From Wired: Robot Nurses Are Less Weird When They Don’t Talk.
Growing up, I always thought Rosie from the Jetsons was the coolest thing ever: She spoke, she sassed, she cleaned–absolutely awesome. Well, with all the advancements in robotics we’ve not only hit the Rosie level, we’ve surpassed it. Robots are now being used to assist nurses, which is definitely an interesting concept. As the author of the article points out, the general population knows robots through assembly lines and automated processes, and also through popular media. (Skynet, anyone?) So, the concept of using robots in a healthcare environment is quite a jump.
Now, from a technical standpoint, this is great. The fact that robots have advanced to a point where researchers are ready to try them out in a healthcare environment is amazing. And to think about the work that could be done studying how medical staff learns to work with a robotic addition to their team screams publication.
However, what about patients? Well, the cited article actually relates the results of a study on patient acceptance of a robotic nurse. There were 2 conditions in this study worth noting: Speaking robot nurse, and silent robot nurse. In both conditions, participants were to receive a soothing stroke simulating a gentle cleaning gesture that would typically be performed by a real nurse. The research team hypothesized that participants would be more accepting of the robot nurse when it spoke to them, informing them of its intent to clean them. Interestingly, the opposite was true: Participants were less unsettled by the robot nurse when it DIDN’T speak to them.
I have to admit, from my perspective I’m actually surprised there was a difference between scenarios. A healthcare setting is very intimate and occasionally emotionally charged, so it is necessary for there to be some level of trust between patient and caregiver if the patient is to even let the medical staff perform their duties. This trust is built not only on regard for expertise, but also on empathy. Robots are not only poorly understood by the general public, but they aren’t exactly known for their ability to emotionally bond with humans. Hence, my surprise.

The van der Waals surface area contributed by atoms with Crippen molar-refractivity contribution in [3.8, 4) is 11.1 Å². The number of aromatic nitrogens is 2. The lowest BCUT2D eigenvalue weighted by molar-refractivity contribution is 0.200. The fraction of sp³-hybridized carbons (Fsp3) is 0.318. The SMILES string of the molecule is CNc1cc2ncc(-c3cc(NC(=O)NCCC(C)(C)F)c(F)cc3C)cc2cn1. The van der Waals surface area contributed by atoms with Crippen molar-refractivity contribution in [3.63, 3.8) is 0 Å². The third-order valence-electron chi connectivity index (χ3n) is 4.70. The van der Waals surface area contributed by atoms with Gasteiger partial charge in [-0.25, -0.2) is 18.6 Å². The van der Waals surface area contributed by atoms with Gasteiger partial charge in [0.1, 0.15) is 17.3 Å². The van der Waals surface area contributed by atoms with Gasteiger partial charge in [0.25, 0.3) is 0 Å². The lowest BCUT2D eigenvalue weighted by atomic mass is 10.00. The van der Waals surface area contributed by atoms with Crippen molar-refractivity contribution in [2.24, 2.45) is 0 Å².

That being said, I do think there is a definite chance for integrating robots into healthcare at such a personal level. I imagine that there actually is a group of patients out there who will naturally find such a thing curious and exciting and will be open to having a robot nurse assist during a healthcare visit. And of course as such incorporation becomes more and more common, it will seem more and more normal for younger patients that robots are a part of their visits to a hospital or clinic. I can see this be a problematic thing for the elderly, the paranoid, the technophobe, and the poorly educated. (For reasons I’m sure we can all intuit from my descriptions.)
It will be interesting to me to see how the acceptance level changes as the robots become more anthropomorphic. If the results of this study can be replicated by other researchers, then I would venture to say that the more human-like these robot nurses begin to look, the creepier it will seem if there are any robot ‘tells’ signaling to patients that their nurse is made of metal. So by my prediction, the success of a robot in the healthcare setting–at least in terms of being accepted by patients–is an all or nothing prospect. The robot will have to appear completely human in form, response, and voice or patients will fully reject it.
Wonder what anyone else thinks about this…